The Singapore Film Commission announced today the launch of a new online SGFilm Channel (www.youtube.com/sgfilmchannel).
In a statement, the film promotion body said that local and international audiences can now watch Singapore short films online as part of "Watch Local" on this channel hosted on YouTube.
The "Watch Local" is an initiative started in 2012 by the Singapore Film Commission (SFC) to drive local appreciation and support of Singapore films.
According to the Commission, the channel will also show trailers of upcoming feature films by local film directors, in addition to short films - films of duration below 30 minutes.
The launch of SGFilm Channel follows from the success of the inaugural "Watch Local" initiative which started off as a two-month pilot run from October to December. This joint industry partnership to nurture homegrown demand for local films saw more than one million viewers enjoying 28 Singapore films over multiple platforms including free-to-air TV channels and at partner venues.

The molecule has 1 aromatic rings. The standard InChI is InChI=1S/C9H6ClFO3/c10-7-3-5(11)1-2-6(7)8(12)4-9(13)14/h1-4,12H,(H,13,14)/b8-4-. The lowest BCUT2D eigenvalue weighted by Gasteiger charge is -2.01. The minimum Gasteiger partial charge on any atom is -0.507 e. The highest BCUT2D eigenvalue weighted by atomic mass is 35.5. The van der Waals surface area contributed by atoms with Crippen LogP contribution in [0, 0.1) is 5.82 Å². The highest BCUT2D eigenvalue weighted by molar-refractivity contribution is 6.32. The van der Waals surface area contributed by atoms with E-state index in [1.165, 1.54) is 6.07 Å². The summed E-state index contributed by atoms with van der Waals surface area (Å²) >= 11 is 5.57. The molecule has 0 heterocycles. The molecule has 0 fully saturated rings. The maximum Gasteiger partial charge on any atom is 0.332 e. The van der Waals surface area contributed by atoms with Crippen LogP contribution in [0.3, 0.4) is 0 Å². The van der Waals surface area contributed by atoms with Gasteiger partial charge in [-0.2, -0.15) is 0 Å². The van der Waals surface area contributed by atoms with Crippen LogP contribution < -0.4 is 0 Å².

Objectifs Centre for Photography and Film has been appointed to manage and create the channel.
40 shorts for SGFilm Channel in 2013
The SGFilm Channel will kick off its first year with 40 short films. Every quarter, a total of 10 new titles will be released for online viewing. Launching the channel will be a series of 10 festival works, with heart-warming stories of family ties and friendships, including Sons by Royston Tan which helped launch his career in filmmaking.
"Whenever I travel to festivals with a new film, people always request to see my other films," said Royston Tan. "I can now refer them to SGFilm Channel where they can watch my films and also discover other short films from Singapore."
Among the channel's film offerings are award-winning titles including Keluar Baris (Homecoming), The Secret Heaven and Di (Little Brother); as well as experimental works such as Wrong Turn by Charles Lim, and defining ones such as Anthony Chen's noteworthy short film Ah Ma which was in competition at the 60th Cannes Film Festival in 2007. Also included is Edward Khoo's seminal work Late Shift.
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